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>Construction Party
>Instruments Of Change

 


 

 

Instruments Of Change
Construction Party
not two records, MW 852-2,
2012

Forbes Graham, trumpet
Dave Rempis, alto sax
Pandelis Karayorgis, piano
Luther Gray, drums

available on Bandcamp


Construction Party page

 

 

TRACK LISTING

1. Conic Sections 7:57
[Graham]
2. Yard Dog 8:56
[Gray]
3. Two-ophony 8:54 excerpt
[Karayorgis]
4. Hover 6:43
[Rempis]
5. Fibbin' 8:41
[Graham]
6. Coretto 10:01
[Rempis]
7. Hazy Recall 7:02 excerpt
[Karayorgis]
8. Longitude-Latitude 11:04
[Gray]

total (1:09:13)

Publishing credits:
Dave Rempis, ASCAP
Pandelis Karayorgis, Stray Line Publishing, ASCAP
Luther Gray, Lugrayther Music, BMI

 

 

 



Reviews


Almost every sleeper record becomes a well-regarded rarity someday - witness the high demand for albums that were doyens of ‘70s cutout bins. In similar fashion, it might be easy to overlook this excellent release by Chicago saxophonist Dave Rempis and the Boston triumvirate of trumpeter Forbes Graham, pianist Pandelis Karayorgis and drummer Luther Gray. The name “Construction Party” presumably refers to the reformist (anti-Ahmadinejad) Iranian political party and as Graham, Rempis and Gray are known for work in freer realms of improvisation, the disc’s penchant for composition means the name is oddly apt.

Instruments of Change consists of a solid 70 minutes of music spread across eight tunes, with each member of the quartet composing two pieces. It’s an interesting ensemble structure - trumpet, alto saxophone, piano and drums (no bass), with Karayorgis’ robust left-hand movements holding down the bottom end. The pianist’s “Two-ophony” offers detailed rent-party swing, Gray’s flitting brushwork an athletic counterpoint to Rempis’ acerbic loquaciousness. Karayorgis is aesthetically a student of such masters as Herbie Nichols, Hasaan Ibn Ali, Misha Mengelberg and the early work of Cecil Taylor. Graham - whose recordings are relatively small in number - is positively awesome on this disc, with a crumpled finesse that recalls Bill Dixon acolyte Marc Levin, able to convey a broad textural/emotional range with short bursts and incisive whines. His low barbs on Rempis’ “Hover” are striking for their unsettled simplicity, with a deep and stomach-projected oration.

On the trumpeter’s “Fibbin’”, loose traditionalism gives way to collective sparks as Karayorgis’ right hand teases and undoes before working into a stubborn and rangy behind-the-beat solo, quoting “Satin Doll” with drunken discomfort. The quartet is formally well balanced between improvisation and composition, able to stray from the tunes’ centers while also offering taut and sometimes frightening measurement. Yet there is a sizeable fire burning throughout and in a time of “office cubicle free jazz”, recordings like Instruments of Change are scarce and not to be missed.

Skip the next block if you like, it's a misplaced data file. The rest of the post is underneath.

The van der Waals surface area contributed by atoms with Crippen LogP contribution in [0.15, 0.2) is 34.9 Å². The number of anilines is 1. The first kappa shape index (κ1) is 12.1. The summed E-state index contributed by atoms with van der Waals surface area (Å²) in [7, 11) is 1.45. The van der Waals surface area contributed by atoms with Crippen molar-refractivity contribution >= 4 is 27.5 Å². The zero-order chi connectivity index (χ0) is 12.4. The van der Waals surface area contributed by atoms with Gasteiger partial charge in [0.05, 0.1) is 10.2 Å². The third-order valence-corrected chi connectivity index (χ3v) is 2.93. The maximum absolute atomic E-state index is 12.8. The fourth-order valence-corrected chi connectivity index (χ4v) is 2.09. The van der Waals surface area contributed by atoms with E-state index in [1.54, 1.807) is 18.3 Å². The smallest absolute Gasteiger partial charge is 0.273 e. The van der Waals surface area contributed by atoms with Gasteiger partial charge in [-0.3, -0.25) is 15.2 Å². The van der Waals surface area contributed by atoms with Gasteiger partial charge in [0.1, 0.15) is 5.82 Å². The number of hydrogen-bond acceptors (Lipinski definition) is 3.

Clifford Allen, The New York City Jazz Record, January 2013

Today, a quartet recording in the avant vein by four formidable exponents of the new jazz who, as it turns out, work very well together. They call the quartet Construction Party. The album is dubbedInstruments of Change (Not Two 852-2). It's Forbes Graham on trumpet, Dave Rempis, alto, Pandelis Karayorgis, piano, and Luther Gray, drums. Now that works out well. Graham has good melodic improv ideas that range over the whole horn. Dave Rempis, as followers or the music know, is his own man on alto. Pandelis Karayorgis is one of the important pianists out there now with a percussive attack and, important for this bass-less group, an ability to play inventive, innovative lines with both hands independently. So he sometimes has a kind of pianistic bass line going that complements the drumming. The latter is handled adeptly by Luther Gray, who has power and a very effective time-freetime sense.

There are eight numbers; each bandmember composes two. They are of the abstracted avant head sort and work well in setting up the blowing. There are moments where Rempis and Karayorgis solo together that got my attention, but everybody has a chance to intermingle collectively and individually in good ways.
It's top-notch new avant jazz. So of course I recommend it.

Gapplegate music review, September 24, 2012

 

 

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